When you drop off your prescription, you might not approach the confessional-like window to consult the pharmacist, but you should; it could save you money. Pharmacists are like white-coated warriors fighting for your financial well-being as well as your health, and getting to know them better equips them to advocate for you. “Know your pharmacist’s name and have them know your name,” said Cynthia Feldman of Sweetgrass Pharmacy in Mount Pleasant, who holds a doctorate in Pharmacy.
HERE’S HOW PHARMACISTS CAN HELP
WHEN THE PRESCRIPTION IS EXPENSIVE AND THERE MIGHT BE AN EQUIVALENT MEDICINE THAT WON’T EMPTY YOUR POCKETS.
“What the prescription says is what needs to be dispensed,” said Chad Straughan of Tidewater Pharmacy in Mount Pleasant. “If there’s a generic equivalent and the doctor signs that substitutions are available, we can switch. There are times when you take something like an eyedrop or a dermatologic solution that has a premium price, and we’ll call the patient even before they come into the pharmacy and tell them we’re glad to call the physician and see if there’s an appropriate substitute. A lot of people are on a budget, and they can’t just drop $200 on an eyedrop that’s going to last 10 days.”
“We had one yesterday,” Feldman said. “A patient came in with a cream from a dermatologist. I told the patient the price was $1,500 and that I was happy to reach out to the physician. I called and worked with the doctor and insurance company. The first drug had a $500 co-pay. The second had a $45 co-pay. It was much more reasonable. The only difference in the drugs was the first had to be applied once daily and the second twice daily. The patient was happy to apply it an extra time a day to save that kind of money.”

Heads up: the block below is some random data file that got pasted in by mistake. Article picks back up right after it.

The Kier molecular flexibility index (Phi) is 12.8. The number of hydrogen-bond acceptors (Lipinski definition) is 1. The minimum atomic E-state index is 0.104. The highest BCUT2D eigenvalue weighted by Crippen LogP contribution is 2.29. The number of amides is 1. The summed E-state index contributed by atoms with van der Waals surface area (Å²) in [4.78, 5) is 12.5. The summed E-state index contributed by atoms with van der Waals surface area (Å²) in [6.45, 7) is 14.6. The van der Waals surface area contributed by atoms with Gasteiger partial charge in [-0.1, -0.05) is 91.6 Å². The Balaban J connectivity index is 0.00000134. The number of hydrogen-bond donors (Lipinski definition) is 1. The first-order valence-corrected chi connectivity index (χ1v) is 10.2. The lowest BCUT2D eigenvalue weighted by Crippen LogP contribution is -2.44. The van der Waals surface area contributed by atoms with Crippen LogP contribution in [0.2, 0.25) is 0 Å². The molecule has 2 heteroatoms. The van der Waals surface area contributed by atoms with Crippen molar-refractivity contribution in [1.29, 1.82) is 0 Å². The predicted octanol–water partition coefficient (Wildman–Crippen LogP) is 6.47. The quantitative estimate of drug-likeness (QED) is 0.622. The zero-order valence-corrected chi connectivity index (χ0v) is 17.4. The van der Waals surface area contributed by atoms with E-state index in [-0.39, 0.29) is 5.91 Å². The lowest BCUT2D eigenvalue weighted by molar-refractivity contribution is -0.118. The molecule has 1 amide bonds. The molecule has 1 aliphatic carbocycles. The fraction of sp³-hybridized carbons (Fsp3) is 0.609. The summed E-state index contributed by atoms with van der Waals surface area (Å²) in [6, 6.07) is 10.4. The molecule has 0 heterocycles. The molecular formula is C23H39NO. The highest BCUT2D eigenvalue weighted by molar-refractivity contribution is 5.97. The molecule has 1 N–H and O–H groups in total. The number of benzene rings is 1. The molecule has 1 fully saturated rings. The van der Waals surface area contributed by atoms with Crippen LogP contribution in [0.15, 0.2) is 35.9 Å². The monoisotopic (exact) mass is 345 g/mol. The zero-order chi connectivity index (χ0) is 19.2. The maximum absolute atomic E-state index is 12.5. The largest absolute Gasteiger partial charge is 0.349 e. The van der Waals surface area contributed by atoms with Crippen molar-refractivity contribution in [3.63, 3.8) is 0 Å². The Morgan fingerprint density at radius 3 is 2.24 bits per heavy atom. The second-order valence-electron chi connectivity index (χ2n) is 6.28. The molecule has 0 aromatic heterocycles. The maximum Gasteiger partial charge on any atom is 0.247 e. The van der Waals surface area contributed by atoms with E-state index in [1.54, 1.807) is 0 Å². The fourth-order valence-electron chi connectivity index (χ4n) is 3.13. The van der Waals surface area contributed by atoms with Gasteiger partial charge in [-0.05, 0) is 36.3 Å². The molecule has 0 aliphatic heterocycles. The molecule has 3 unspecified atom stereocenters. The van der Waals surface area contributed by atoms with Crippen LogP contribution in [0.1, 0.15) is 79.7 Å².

WHEN YOUR INSURANCE SENDS YOU TO THE “BIG BOX” PHARMACY.
Your insurance may say it will only pay for your meds if you go to one of the “big guys” in the pharmacy business. Not so, said Straughan and Feldman.
“It’s the most frustrating piece,” Straughan pointed out. “These companies can put a block on other pharmacies and say ‘You have to use my pharmacy.’ But there are some ways around this. Call your plan and say, ‘I don’t want to use whatever big box pharmacy.’ Oftentimes, they will remove the block and let you use the pharmacy of your choice. Of course, they don’t want to tell you that. It’s corporate America greed.”
Feldman said South Carolina is a “willing provider” state, which means that if a pharmacy is willing to accept your insurance, your insurance has to allow you to fill your prescription there. But she agreed that most of the larger insurance companies won’t tell you that.
WHEN YOUR INSURANCE TELLS YOU TO USE ONLY THEM FOR PRESCRIPTIONS.
Often, Feldman said, it can be cheaper just to pay for your prescriptions. The insurance company sets a co-pay for prescriptions, and that’s what you’ll pay, even if purchasing the medication directly would be cheaper.
“As an independent pharmacy, we know what we are paying for our medications. Unfortunately, in the big chains, the prices have been loaded in at the corporate level so the pharmacy has no room to budge on pricing,” Straughan said. “We know what our margins are, and we can see all the angles, whether paying cash or if an insurance co-pay is going to save you more. You need to shop around – you could be paying $150 for something that should only cost you $20.”
WHEN YOUR INSURANCE ENCOURAGES YOU TO GET THE 90-DAY SUPPLY.
You don’t always need 90 days of medication.
“There’s a movement to get people to fill 90 days, and, a lot of times, 90 days may not be appropriate,” Straughan pointed out. “What if you’re doing a dosage titration or trying one drug that’s not working, and you’re stuck with the extra 60 days?”
Both Feldman and Straughan emphasized that they work for the patient and not for the prescribers or insurance companies.
“We work for the patient, 100 percent,” Straughan commented. “We are the liaison between the physician who sent them there and the patient. We are easily accessible for extra questions, while a lot of time the physicians are not.”
By Helen Mitternight